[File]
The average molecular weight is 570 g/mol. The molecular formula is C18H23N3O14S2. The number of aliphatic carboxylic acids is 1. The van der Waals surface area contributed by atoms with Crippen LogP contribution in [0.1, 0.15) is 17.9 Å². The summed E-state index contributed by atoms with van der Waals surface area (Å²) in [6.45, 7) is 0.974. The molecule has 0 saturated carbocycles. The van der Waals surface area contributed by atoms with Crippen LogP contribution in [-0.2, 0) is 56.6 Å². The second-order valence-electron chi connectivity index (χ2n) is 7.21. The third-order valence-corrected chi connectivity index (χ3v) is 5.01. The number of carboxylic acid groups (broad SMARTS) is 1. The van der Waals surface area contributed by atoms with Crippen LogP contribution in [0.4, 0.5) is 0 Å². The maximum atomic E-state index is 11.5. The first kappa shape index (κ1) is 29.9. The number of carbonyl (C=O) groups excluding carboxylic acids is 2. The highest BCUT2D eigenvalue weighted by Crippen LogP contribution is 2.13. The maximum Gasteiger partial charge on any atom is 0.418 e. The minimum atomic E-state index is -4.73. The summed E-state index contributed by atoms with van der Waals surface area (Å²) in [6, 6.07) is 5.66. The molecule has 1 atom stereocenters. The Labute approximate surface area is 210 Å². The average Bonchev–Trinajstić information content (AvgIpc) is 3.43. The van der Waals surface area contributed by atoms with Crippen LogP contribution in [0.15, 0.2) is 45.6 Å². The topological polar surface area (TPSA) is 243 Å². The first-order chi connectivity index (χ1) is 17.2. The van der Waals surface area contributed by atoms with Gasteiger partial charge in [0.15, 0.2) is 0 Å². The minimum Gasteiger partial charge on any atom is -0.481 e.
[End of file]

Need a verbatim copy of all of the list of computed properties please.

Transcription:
The average molecular weight is 570 g/mol. The molecular formula is C18H23N3O14S2. The number of aliphatic carboxylic acids is 1. The van der Waals surface area contributed by atoms with Crippen LogP contribution in [0.1, 0.15) is 17.9 Å². The summed E-state index contributed by atoms with van der Waals surface area (Å²) in [6.45, 7) is 0.974. The molecule has 0 saturated carbocycles. The van der Waals surface area contributed by atoms with Crippen LogP contribution in [-0.2, 0) is 56.6 Å². The second-order valence-electron chi connectivity index (χ2n) is 7.21. The third-order valence-corrected chi connectivity index (χ3v) is 5.01. The number of carboxylic acid groups (broad SMARTS) is 1. The van der Waals surface area contributed by atoms with Crippen LogP contribution in [0.4, 0.5) is 0 Å². The maximum atomic E-state index is 11.5. The first kappa shape index (κ1) is 29.9. The number of carbonyl (C=O) groups excluding carboxylic acids is 2. The highest BCUT2D eigenvalue weighted by Crippen LogP contribution is 2.13. The maximum Gasteiger partial charge on any atom is 0.418 e. The minimum atomic E-state index is -4.73. The summed E-state index contributed by atoms with van der Waals surface area (Å²) in [6, 6.07) is 5.66. The molecule has 1 atom stereocenters. The Labute approximate surface area is 210 Å². The average Bonchev–Trinajstić information content (AvgIpc) is 3.43. The van der Waals surface area contributed by atoms with Crippen LogP contribution in [0.15, 0.2) is 45.6 Å². The topological polar surface area (TPSA) is 243 Å². The first-order chi connectivity index (χ1) is 17.2. The van der Waals surface area contributed by atoms with Gasteiger partial charge in [0.15, 0.2) is 0 Å². The minimum Gasteiger partial charge on any atom is -0.481 e.